UPDATE: THE RITE WAS PERFORMED [scroll down for photos of broken shield]
First Nations Chief to Perform Rare Shaming Rite Against Harper Government
FEBRUARY 10, 2013 via Facebook
“To be shamed was one of the worst things that could happen to you,” Cranmer said, adding: “What Beau Dick is doing is more symbolic than anything.”
A traditional Kwakwaka’wakw ceremony that has not been performed for decades will take place Sunday on the legislature lawn as a symbolic shaming of the federal government.
A copper — a metal plaque traditionally used to measure the status, wealth and power of Kwakwaka’wakw chiefs — will be broken by hereditary Chief Beau Dick, who has walked from Quatsino, near Port Hardy, with family members and supporters. “The copper is a symbol of justice, truth and balance, and to break one is a threat, a challenge and can be an insult,” Dick said. “If you break copper on someone and shame them, there should be an apology.”
Dick is under no illusions that the federal government will change course because of the ceremony, but he hopes it will prompt people to start thinking about the need to protect the environment and stop what the “cultural genocide” against First Nations.
Dick said. “I think the federal government have shamed themselves, and this is a response.” Dick is being supported by Idle No More organizers, who have orchestrated demonstrations, events and blockades across Canada as a response to the federal government’s omnibus budget bills, which are seen to be gutting environmental protections and trampling treaty rights.The Idle No More movement is helping people connect the dots about issues such as corrupt corporate values and disappearing salmon stocks, Dick said. “I want change. I want everyone to have equal rights and be able to live harmoniously,” she said. “Most of all, I want a future for our children. What we are leaving them is very minimal.”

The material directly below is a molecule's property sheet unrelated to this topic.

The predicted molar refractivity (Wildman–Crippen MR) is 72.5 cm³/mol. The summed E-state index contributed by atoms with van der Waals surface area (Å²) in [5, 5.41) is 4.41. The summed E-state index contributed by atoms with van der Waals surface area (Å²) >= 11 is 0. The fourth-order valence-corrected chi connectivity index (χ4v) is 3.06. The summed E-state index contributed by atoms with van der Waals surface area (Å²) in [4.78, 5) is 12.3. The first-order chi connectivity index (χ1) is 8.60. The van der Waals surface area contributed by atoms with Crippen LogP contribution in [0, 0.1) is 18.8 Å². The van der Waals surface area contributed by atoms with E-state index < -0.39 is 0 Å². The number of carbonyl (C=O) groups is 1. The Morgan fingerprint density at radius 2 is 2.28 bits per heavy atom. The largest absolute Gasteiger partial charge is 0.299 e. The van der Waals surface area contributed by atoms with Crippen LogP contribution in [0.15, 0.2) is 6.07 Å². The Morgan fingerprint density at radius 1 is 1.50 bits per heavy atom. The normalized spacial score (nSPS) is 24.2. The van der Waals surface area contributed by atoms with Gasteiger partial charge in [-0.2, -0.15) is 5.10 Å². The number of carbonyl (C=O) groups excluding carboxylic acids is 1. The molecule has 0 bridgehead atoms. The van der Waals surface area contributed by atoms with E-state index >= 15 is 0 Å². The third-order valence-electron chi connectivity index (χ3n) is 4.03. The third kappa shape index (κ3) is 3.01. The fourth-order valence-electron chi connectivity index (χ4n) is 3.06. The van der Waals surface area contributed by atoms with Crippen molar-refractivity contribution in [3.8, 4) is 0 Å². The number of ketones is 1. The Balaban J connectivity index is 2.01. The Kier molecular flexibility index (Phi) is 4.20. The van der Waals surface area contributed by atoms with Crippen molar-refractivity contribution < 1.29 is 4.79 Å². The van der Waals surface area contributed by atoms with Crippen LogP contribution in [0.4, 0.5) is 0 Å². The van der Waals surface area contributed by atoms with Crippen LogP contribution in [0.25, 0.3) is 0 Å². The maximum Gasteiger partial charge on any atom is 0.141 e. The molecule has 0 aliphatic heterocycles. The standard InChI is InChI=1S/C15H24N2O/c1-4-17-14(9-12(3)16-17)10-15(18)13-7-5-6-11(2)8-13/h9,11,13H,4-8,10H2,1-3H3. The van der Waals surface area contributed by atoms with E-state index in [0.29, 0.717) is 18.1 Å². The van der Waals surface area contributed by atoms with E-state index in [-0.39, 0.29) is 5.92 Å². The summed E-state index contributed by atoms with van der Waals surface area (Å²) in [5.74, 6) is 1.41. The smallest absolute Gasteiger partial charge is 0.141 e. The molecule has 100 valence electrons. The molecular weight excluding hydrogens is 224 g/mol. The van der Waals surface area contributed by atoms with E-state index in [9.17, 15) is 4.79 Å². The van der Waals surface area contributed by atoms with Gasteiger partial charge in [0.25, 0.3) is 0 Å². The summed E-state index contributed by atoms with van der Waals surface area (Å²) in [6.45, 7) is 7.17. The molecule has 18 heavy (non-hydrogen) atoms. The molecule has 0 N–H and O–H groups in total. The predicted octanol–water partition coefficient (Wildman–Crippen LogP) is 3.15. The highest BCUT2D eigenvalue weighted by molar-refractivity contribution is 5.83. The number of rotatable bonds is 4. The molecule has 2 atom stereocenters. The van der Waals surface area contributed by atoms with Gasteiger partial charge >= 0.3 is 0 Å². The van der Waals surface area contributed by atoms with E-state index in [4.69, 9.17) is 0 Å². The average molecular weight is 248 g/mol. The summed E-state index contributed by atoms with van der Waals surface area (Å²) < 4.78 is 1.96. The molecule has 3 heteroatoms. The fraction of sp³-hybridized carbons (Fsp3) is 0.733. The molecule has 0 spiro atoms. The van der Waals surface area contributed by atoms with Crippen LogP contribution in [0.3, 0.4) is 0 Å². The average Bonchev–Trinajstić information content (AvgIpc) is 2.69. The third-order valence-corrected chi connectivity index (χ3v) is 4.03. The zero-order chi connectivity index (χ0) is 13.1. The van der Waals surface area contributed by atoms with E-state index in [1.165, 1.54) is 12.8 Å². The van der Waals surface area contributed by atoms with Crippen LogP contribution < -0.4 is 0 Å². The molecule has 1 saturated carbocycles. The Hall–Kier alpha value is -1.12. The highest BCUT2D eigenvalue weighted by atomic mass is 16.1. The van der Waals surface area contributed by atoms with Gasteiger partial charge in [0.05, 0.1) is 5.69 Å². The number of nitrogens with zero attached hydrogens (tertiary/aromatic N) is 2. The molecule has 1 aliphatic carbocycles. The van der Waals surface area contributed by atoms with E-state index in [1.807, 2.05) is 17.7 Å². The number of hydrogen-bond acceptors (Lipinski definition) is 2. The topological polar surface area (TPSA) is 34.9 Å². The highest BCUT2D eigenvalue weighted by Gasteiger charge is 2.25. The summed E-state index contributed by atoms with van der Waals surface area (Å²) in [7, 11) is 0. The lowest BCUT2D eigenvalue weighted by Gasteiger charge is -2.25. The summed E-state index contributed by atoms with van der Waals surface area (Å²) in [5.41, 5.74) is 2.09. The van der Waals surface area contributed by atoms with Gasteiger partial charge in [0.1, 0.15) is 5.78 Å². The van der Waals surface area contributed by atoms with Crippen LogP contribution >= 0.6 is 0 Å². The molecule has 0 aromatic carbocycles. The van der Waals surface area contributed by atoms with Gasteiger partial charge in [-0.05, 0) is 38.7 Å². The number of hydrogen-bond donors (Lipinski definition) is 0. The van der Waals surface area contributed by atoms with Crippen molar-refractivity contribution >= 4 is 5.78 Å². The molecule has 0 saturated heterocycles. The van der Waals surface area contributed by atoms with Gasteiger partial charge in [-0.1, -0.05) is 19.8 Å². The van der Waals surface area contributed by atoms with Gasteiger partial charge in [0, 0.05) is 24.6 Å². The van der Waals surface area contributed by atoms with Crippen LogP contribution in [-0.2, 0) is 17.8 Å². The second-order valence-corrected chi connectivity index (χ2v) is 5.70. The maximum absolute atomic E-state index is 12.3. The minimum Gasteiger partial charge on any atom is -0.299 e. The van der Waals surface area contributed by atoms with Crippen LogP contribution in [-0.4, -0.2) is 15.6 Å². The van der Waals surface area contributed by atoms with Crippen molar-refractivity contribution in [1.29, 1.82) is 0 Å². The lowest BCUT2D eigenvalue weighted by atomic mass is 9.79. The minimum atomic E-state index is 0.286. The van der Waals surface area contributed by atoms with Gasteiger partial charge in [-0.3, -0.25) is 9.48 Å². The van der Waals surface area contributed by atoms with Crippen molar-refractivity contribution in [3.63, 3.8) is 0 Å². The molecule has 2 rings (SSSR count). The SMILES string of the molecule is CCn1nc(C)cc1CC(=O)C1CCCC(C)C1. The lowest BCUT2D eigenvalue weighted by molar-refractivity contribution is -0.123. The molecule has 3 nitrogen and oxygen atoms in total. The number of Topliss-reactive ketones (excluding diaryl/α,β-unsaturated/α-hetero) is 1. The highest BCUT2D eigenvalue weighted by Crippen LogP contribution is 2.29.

Coppers play an important role in Kwakwaka’wakw ceremonies, but copper cutting stopped in the 1950s, said ‘Namgis Chief Bill Cranmer.
“Our people were using coppers to fight each other,” he said.
Cutting copper was done if someone had been insulted. If that person could not cut a bigger piece of copper with a similar value, they were shamed. “To be shamed was one of the worst things that could happen to you,” Cranmer said, adding: “What Beau Dick is doing is more symbolic than anything.”
VIDEO OF THE CEREMONY:
READ MORE: Breaking Tináa, Breaking Copper Shields, and Bringing Shame in Raven’s Bioregion
THE WALK BEHIND THE COPPER CUTTING CEREMONY
[On February 2nd Hereditary Chief and his family embarked on a journey to Victoria Legislature arriving on Sunday the 10th for the copper cutting ceremony.] CLICK HERE FOR VIDEOS.
ABOUT CHIEF BEAU DICK
From Spirits of the West Coast Art Gallery:
“Beau Dick was Born on November 23, 1955 on Village Island, Kingcome Inlet, B.C.. Beau is a respected Kwakwaka’wakw chief and one of the most accomplished and talented traditional carvers and artists on the West Coast. Actively engaged in all aspects of Kwakwaka’wakw culture, he is highly regarded as a teacher and mentor. Beau has concentrated on studying and reviving the traditions of carving, dance and story telling, Beau’s many works include: masks, bowls, rattles, drums, original paintings and limited edition prints. He began carving at a very early age, studying under his father, Francis and his grandfather James Dick working with Tony Hunt, Henry Hunt, Bill Reid, Doug Cranmer and Robert Davidson. His many important pieces are in the Canadian Museum of Civilization, Heard Museum (Phoenix), Burke Museum (Seattle) , B.C. Provincial Museum as well as in the Museum of Anthropology at the University of British Columbia.”
Click here for A DOCUMENTARY ABOUT BEAU DICK.